Reduced pyruvate and/or increased lactate drive heart failure

I just did a post on the role of reduced glucose metabolism, lower pyruvate/NAM/NAD and elevated lactate in the pathogenesis of glaucoma. Just minutes later, another study popped up in my newsfeed. Namely, a study that demonstrates the exact same metabolic disturbances as the main drivers of heart failure. The study below demonstrates that heart failure is characterized by reduced transport/uptake of pyruvate (MPC) and increased transport/uptake of lactate (MCT4). Increasing pyruvate transport/uptake (MPC) was highly beneficial and so was inhibition of lactate uptake (MCT4). While (AFAIK) there are no commercially available drugs that reliably increase pyruvate transport/uptake (MPC), simply increasing the pyruvate supply (especially when combined with inhibiting fatty acid supply) has been shown to reliably raise pyruvate levels in tissues, even if the pyruvate administration is done orally. That’s exactly the therapeutic method used by the study on glaucoma cited above. As also mentioned in that post, combining pyruvate with niacinamide (NAM) has synergistic effects as NAM inhibits excessive lipolysis and as such further improves glucose metabolism and thus pyruvate generation, transport and uptake by cells. Alternatively, one would also inhibit lactate transport/uptake (MCT4), and the study below found that the administration of such an inhibitor had similar therapeutic effects to boosting the pyruvate route. Considering the wide availability and lost cost of pyruvate and NAM, I think the pyruvate amplification route probably holds more promise for the general population, while the lactate inhibition route will probably be more relevant for Big Pharma companies looking to make a lot of money off of a patented chemical. Btw, considering that oxidizing agents such as methylene blue (Oxidal anyone?) and other quinones such as emodin, vitamin K, tetracycline antibiotics, etc can directly oxidize lactate and turn it back into pyruvate there may already be an option to attack the lactate angle as well without paying an arm and a leg for a pharma MCT4 inhibitor. Also, as I mentioned in my post about glaucoma, using the ethyl ester of pyruvate (as in our product Pyrucet) can allow one to use 10-100 lower doses of pyruvate, which may be even safer and definitely cheaper than buying and ingesting large quantities of plain pyruvate.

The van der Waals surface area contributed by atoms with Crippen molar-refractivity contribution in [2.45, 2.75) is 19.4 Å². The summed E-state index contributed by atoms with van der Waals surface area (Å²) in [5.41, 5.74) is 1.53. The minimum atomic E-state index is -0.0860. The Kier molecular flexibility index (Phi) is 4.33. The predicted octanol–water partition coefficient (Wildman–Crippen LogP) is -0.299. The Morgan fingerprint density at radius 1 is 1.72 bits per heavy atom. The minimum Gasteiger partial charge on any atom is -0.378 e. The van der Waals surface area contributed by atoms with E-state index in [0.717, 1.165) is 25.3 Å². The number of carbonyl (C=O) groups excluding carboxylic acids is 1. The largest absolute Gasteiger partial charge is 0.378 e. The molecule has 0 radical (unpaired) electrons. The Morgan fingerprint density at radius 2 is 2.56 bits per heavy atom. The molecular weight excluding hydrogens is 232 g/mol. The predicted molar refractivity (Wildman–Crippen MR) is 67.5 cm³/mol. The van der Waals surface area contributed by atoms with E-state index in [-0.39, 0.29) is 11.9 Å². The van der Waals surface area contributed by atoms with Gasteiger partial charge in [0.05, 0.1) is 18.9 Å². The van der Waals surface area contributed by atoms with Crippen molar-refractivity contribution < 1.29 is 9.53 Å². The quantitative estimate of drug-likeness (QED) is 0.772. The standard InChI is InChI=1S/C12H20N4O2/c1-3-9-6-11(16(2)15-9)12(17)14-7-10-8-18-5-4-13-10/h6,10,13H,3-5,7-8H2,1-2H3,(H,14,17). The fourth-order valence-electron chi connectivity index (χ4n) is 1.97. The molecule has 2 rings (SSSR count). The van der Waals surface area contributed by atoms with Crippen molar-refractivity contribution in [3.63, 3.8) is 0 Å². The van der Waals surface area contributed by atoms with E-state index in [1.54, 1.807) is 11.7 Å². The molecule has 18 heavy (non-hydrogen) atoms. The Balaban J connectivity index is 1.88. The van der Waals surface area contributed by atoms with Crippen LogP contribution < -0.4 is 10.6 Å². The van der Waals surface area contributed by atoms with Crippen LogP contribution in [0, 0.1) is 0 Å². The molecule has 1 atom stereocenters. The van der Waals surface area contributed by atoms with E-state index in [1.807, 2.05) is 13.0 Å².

“…The metabolic rewiring of cardiomyocytes is a widely accepted hallmark of heart failure (HF). These metabolic changes include a decrease in mitochondrial pyruvate oxidation and an increased export of lactate. We identify the mitochondrial pyruvate carrier (MPC) and the cellular lactate exporter monocarboxylate transporter 4 (MCT4) as pivotal nodes in this metabolic axis. We observed that cardiac assist device-induced myocardial recovery in chronic HF patients was coincident with increased myocardial expression of the MPC. Moreover, the genetic ablation of the MPC in cultured cardiomyocytes and in adult murine hearts was sufficient to induce hypertrophy and HF. Conversely, MPC overexpression attenuated drug-induced hypertrophy in a cell-autonomous manner. We also introduced a novel, highly potent MCT4 inhibitor that mitigated hypertrophy in cultured cardiomyocytes and in mice. Together, we find that alteration of the pyruvate-lactate axis is a fundamental and early feature of cardiac hypertrophy and failure.”